O’Hanarahan’s footer always says it all, so he’d have told you — although this particular one only found its way onto internal emails. His external footer read “Great minds don’t think alike”, and this raised a lazy smile from time to time.

Where the Cult of Done goes to die.

The spate of efficiency related graffiti had clearly found its way to double door entrance of The Workshop.

The letters had yet to dry, and upon discovery tiny tears slid with variable speed down the glass. Grabber stood forlorn and watched, as the workshop beyond slowly turned red. As each trail obscured the shapes and shadows of the men who shook heads, and the men who grumbled in assorted deep tones, while all around them various humanoid clocks, each with long, lanky legs, winged their way under arched eyebrows. Every single lanky one of them collapsing under their own weight, or crashing into dustbins like flaming planes into a field.

By this point unpleasant email correspondence was the primary — often only — means of interdepartmental communication. Notable attachments such as hello.jpg and swap.avisoon found their marks — and their children.

Tech-intern Mr Kingsley Smalls just wanted to make tech. He accepted an invitation to a Lemon Party while in the throes of his 4–5pm crunch. He leapt for the mains.

Kingsley Smalls and his leap for the mains were discussed over drinks. Kingsley laughed along, yet was unsure whether or not he had them.

There were a thousand faces.

Mr Aaron Sorenstam, Secondary Concept Artist, spent an hour in the gents doing God knows what Helen. I really worry about that boy sometimes.

Mr Floyd Frott, Assistant Gearing Enthusiast, disappeared for an hour or two, and upon his return no one noticed the new trousers.

Mr Samuel Hoggard took an impromptu afternoon, and returned the next day a little quieter than the last.

Miss Daisy Hammond went home sick, two days before a personal best in the Cheddar Valley Ironman.

Mrs Francine Howard though. She worked in Compliance yet had wandered upstairs toEngineering — with all the downstairs cubicles full, as they were.

Hours passed, and it was she who famously returned to file FCA reports carrying a bag of bunting and a birthday cake — and all this, most importantly, while wearing an entirely new pantsuit.

It was without delay that she launched into a highly implausible, and clearly rehearsed story about having to take a three-hour-long late lunch — during the pivotal end of month crunch — to shop for a party, a house party — a house party to which everyone was promptly invited, and to which she was, mercifully, spared any takers.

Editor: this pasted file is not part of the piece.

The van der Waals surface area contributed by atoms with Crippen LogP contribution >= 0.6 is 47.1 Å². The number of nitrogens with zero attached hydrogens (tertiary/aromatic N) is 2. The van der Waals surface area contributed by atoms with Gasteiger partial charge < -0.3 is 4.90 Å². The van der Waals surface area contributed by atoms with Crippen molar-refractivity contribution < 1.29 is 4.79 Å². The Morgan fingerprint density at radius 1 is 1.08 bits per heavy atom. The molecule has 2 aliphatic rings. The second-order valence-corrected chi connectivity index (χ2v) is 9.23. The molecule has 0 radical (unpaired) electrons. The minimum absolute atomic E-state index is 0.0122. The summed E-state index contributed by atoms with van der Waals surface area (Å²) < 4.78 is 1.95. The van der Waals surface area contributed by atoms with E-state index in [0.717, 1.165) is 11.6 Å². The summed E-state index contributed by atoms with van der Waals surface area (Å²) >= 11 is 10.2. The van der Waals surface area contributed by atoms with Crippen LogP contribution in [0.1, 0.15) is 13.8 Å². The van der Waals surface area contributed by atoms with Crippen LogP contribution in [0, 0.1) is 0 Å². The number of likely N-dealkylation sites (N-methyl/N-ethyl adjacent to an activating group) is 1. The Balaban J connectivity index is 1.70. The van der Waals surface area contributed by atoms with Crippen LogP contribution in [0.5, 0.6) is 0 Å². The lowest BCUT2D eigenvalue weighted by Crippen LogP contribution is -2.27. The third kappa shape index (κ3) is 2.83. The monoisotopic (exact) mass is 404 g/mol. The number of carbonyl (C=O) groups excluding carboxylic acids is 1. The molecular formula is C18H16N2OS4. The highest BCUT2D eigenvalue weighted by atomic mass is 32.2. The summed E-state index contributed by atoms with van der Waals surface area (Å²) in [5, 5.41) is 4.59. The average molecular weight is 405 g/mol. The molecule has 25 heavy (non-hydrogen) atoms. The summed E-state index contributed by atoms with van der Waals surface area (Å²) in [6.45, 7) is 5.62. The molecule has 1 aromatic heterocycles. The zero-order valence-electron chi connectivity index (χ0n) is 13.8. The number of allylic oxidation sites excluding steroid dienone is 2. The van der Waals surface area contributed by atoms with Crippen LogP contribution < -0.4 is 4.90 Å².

No one talked about the disappearances after that. Come summer there were only two Junior Programmers left still scratching their heads. Looking on as they did with confusion, and concern, as people brought Emergency Clothing to work — many of them doubling up on their Emergency Skirts and Emergency Trousers. These things stashed under desks until a disciplinary committee arrived from Headquarters with some strongly worded declarative statements and a fumigator.

Mr Sorenstam was fired in unprecedented circumstances, pending charges.

DESIGN IS HARMONY he bellowed. His anger directed toward a black, dusty hole — fresh and steaming. His fist coated in powder and paint from the nearest bright, white wall.

The legs cap’n…

The legs.

They can’ne take it!

Grabber flexed the back of his chair. He steepled his fingers and smiled villainously and Harry O’Hanarahan, unimpressed as ever, rose. His pencil-rugged hands binned more freshly minted blueprints with a scrunch and a thud, and with a quiet nod he ushered his cohort out of yet another meeting room.

It was in light of this meeting that he finally admitted defeat. That he shed the now unbearable burden that had clambered tooth and claw to his shoulders and rooted itself so very far inside his soul. That he and his team — before him, pens in hands — started to look for alternatives.

O’Hanarahan cycled home in his lycras to see Hannah and little Ben. Arriving, before realising that he’d forgotten again, as he had been a lot lately.

Belt & Braces — Founded 1981, was facing hard times from which it wouldn’t recover. Since the end of fashionable Thatcherism Belt & Braces’ signature money-maker, its Big Bag O’ Braces, had faded into unprofitability. It was an understandable decline of course, but one compounded almost terminally by 1997’s ill-fated Brace Yourself campaign, which many thought flew in the face of progress — progress manifest as Tony Blair, whose face was featured prominently on the first day of advertising. This terrible piece of judgement — replete with its Thatcherite implications, and grievous compliance oversights — had given the Quarterly bottom-line a ragged fisting. The likes of which we’ve never seen, Blue. But all that Head of Public Perception and Integrity Daniel D. Blue could find to say in response to Founder/CEO Mr Julio Ellison was that it wasn’t at all political sir. Just witty. That’s all. Whatever it was it was, it was certainly a PR disaster for one of their flagship products, and so — with 1996’s disastrous Belt a Loved One campaign looming over his reputation like an abusive husband — Mr Blue may as well have rested his voice. After fifteen years atop the prow shouting into the wind, Daniel “Dan” Blue lost his last leg to stand on.